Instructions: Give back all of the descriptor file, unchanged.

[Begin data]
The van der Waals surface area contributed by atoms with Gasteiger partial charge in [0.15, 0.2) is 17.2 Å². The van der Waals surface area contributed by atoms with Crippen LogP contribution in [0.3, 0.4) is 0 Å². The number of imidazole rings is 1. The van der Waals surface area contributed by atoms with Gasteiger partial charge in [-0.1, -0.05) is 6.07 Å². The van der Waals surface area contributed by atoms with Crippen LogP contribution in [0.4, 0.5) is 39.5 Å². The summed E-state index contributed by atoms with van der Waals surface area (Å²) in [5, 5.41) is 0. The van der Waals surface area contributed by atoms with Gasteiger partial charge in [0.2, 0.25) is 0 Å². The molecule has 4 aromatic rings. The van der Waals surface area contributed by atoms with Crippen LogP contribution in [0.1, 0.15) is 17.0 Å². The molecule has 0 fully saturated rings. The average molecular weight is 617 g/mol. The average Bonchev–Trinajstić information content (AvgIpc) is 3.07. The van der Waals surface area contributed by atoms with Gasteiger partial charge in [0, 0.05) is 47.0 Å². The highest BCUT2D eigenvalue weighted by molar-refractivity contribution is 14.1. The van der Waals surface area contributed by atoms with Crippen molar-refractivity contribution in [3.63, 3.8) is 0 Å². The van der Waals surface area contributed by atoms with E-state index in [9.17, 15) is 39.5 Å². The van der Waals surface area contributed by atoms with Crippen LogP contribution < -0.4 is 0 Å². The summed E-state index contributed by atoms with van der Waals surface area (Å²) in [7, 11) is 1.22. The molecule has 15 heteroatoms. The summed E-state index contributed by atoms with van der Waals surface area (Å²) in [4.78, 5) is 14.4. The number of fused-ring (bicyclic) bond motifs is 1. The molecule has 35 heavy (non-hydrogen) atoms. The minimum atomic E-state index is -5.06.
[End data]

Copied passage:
The van der Waals surface area contributed by atoms with Gasteiger partial charge in [0.15, 0.2) is 17.2 Å². The van der Waals surface area contributed by atoms with Crippen LogP contribution in [0.3, 0.4) is 0 Å². The number of imidazole rings is 1. The van der Waals surface area contributed by atoms with Gasteiger partial charge in [-0.1, -0.05) is 6.07 Å². The van der Waals surface area contributed by atoms with Crippen LogP contribution in [0.4, 0.5) is 39.5 Å². The summed E-state index contributed by atoms with van der Waals surface area (Å²) in [5, 5.41) is 0. The van der Waals surface area contributed by atoms with Gasteiger partial charge in [0.2, 0.25) is 0 Å². The molecule has 4 aromatic rings. The van der Waals surface area contributed by atoms with Crippen LogP contribution in [0.1, 0.15) is 17.0 Å². The molecule has 0 fully saturated rings. The average molecular weight is 617 g/mol. The average Bonchev–Trinajstić information content (AvgIpc) is 3.07. The van der Waals surface area contributed by atoms with Gasteiger partial charge in [0, 0.05) is 47.0 Å². The highest BCUT2D eigenvalue weighted by molar-refractivity contribution is 14.1. The van der Waals surface area contributed by atoms with Crippen molar-refractivity contribution in [3.63, 3.8) is 0 Å². The van der Waals surface area contributed by atoms with E-state index in [9.17, 15) is 39.5 Å². The van der Waals surface area contributed by atoms with Crippen LogP contribution < -0.4 is 0 Å². The summed E-state index contributed by atoms with van der Waals surface area (Å²) in [7, 11) is 1.22. The molecule has 15 heteroatoms. The summed E-state index contributed by atoms with van der Waals surface area (Å²) in [4.78, 5) is 14.4. The number of fused-ring (bicyclic) bond motifs is 1. The molecule has 35 heavy (non-hydrogen) atoms. The minimum atomic E-state index is -5.06.